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If you don't/can't work, how do you fill up your time?

76 replies

Jellylegsni · 18/06/2019 15:23

I can't work due to health reasons (mental and physical). I haven't worked since having my child. She's been at nursery but part time and is due to start full time in school next September which will obviously leave me with a lot more time on my hands.

I don't know how to spend my days. I've got no real structure or routine as it is. I'm also limited on what I can do. I am unable to drive and I am not always fully mobile so sometimes I am stuck to sitting or lying down and not able to do simple things like basic housework. I've lost touch with friends and don't have much family, so rarely see anyone besides my DH and our daughter. I don't actually mind that. I don't feel lonely but I do feel I need something to occupy my mind and also to give me a sense of accomplishment or achievement.

Any ideas or advice or even just stories from people in the same boat? I think some of my issue is that I've been in this position for a few years now and my motivation and confidence is at a low.

OP posts:
Ellabella989 · 18/06/2019 15:28

I couldn’t work for a few years because of ill health and I did lots of the following:

Listened to podcasts on topics I’m interested in

Read lots of books

Learnt a language

Did sudoku and other puzzles


Learnt to knit

Played guitar

Watched loads of films

IrisJoy · 18/06/2019 15:31

I used to not work for health reasons. I did am open university degree and Lots of sewing (made a quilt and lots of tapestries) I also did a lot of buying and seeking the dc's clothes in ebay as they were growing.
Oh and my house was always clean and tidy with food that was homemade (with cheap ingredients because it didn't matter if it had to cook for hours etc) life is definitely not like that now!

WhiteLightTrainWreck · 18/06/2019 15:35

I'm currently on mat leave, waiting for DC to arrive, so not doing a lot at all.

Baby clothes are washed and hospital bag is packed.

Yesterday I had a lack of movement scare so spoke to the mat unit and followed their advise. I also slept... A lot.

Today I have done very very little:
Got up
Showered and brushed my teeth
Put a couple of loads of washing on
Loaded the dishwasher
Cleaned the kitchen
Walked the dog
Watched tv
Browsed mumsnet

Totally lazy day 😳

Tomorrow I'm meeting my dad for lunch and booking a weekend away for later in the year.

Thursday and Friday I'll be doing all the housework so my dp and I can spend the weekend together as I was away this past weekend and he was last.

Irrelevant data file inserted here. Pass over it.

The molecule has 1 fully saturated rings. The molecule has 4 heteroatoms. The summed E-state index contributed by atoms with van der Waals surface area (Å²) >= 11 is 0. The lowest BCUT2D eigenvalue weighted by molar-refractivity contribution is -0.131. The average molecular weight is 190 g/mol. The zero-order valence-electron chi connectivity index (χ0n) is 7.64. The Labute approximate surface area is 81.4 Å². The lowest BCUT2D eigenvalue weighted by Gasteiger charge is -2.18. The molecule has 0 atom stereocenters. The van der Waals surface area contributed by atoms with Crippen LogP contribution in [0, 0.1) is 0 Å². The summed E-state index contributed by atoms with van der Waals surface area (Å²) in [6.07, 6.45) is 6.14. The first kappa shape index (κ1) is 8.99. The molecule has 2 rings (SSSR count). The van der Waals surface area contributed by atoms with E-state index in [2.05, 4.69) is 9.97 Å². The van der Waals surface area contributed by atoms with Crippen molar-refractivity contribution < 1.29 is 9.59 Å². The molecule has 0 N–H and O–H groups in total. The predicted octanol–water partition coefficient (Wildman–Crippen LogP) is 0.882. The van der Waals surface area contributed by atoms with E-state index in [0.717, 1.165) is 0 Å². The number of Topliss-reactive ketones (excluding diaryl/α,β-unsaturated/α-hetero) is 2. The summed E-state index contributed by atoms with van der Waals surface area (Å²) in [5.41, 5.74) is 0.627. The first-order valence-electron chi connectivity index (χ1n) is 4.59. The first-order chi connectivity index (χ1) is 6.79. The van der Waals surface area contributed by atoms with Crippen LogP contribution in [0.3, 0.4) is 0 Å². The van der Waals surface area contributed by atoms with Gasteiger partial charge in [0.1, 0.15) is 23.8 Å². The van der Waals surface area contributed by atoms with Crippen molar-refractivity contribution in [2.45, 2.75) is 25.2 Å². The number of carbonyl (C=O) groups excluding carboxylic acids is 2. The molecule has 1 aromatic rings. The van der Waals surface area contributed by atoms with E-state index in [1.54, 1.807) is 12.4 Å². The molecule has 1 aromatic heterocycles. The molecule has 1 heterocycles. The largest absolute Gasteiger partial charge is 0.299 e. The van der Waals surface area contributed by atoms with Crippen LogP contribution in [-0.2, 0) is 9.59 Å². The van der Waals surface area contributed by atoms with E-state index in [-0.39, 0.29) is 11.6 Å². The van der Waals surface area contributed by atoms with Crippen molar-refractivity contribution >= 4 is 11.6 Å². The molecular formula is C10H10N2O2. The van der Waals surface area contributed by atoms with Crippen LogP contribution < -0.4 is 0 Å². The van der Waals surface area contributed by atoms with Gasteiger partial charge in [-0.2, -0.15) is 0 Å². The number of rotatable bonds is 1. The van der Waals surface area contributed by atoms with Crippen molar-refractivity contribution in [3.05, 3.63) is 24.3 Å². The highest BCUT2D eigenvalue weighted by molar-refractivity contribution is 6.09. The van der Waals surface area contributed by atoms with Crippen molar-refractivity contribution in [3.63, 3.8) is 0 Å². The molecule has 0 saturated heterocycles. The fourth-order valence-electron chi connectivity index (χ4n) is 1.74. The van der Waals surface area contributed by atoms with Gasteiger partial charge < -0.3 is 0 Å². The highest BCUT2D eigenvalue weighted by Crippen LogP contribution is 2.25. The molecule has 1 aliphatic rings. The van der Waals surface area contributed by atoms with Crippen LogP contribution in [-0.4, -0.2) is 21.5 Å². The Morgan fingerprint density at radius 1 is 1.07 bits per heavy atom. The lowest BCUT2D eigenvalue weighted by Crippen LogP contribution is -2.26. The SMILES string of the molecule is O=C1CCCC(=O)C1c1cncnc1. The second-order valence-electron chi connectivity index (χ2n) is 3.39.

Jellylegsni · 18/06/2019 15:58

Quite a few ideas here. I don't know if I could do something like knitting or sewing as I have issues with my fingers and wrists...I don't know though as I've never tried either so that's something I could have a go at I think. Any tips on how to get started? For a completely clueless beginner. Learning a language is definitely doable as it's free and I could do it from my bed if I need to. Podcasts too. I have never listened to a podcast. Open university is something I could look into but I suspect the cost might be a problem. Also what to study... a lot to think about there. Thanks for these replies. I was a very active person prior to this so the change in lifestyle is definitely taking some getting used to.

OP posts:
Caspianberg · 18/06/2019 16:36

I would go through a list of all the things you like, and see if theres either somewhere local and easily accessabile you can do them ad hoc depending on health, and otherwsie what things can be done from home like you mention

Decorate daughters bedroom - doesn't mean painting nessecarily but maybe you could spend time researching ideas, learn to paint or draw simply canvas or painting for her wall online, learn to sew with a machine ie cushions

Excercise - either local walk or swim, or from home 30 min online pilates or yoga. you can look up ones designed for limited mobility

New recipes - can you look up and either make, or do with your daughter

Volunteering locally

Garden - do you have one? if so maybe make a nice small area you can grow herbs in, read book in comfy chair, have lunch outside. Would be a nice place to sit also when daughter is playing if your not feeling great that day

Jellylegsni · 18/06/2019 16:50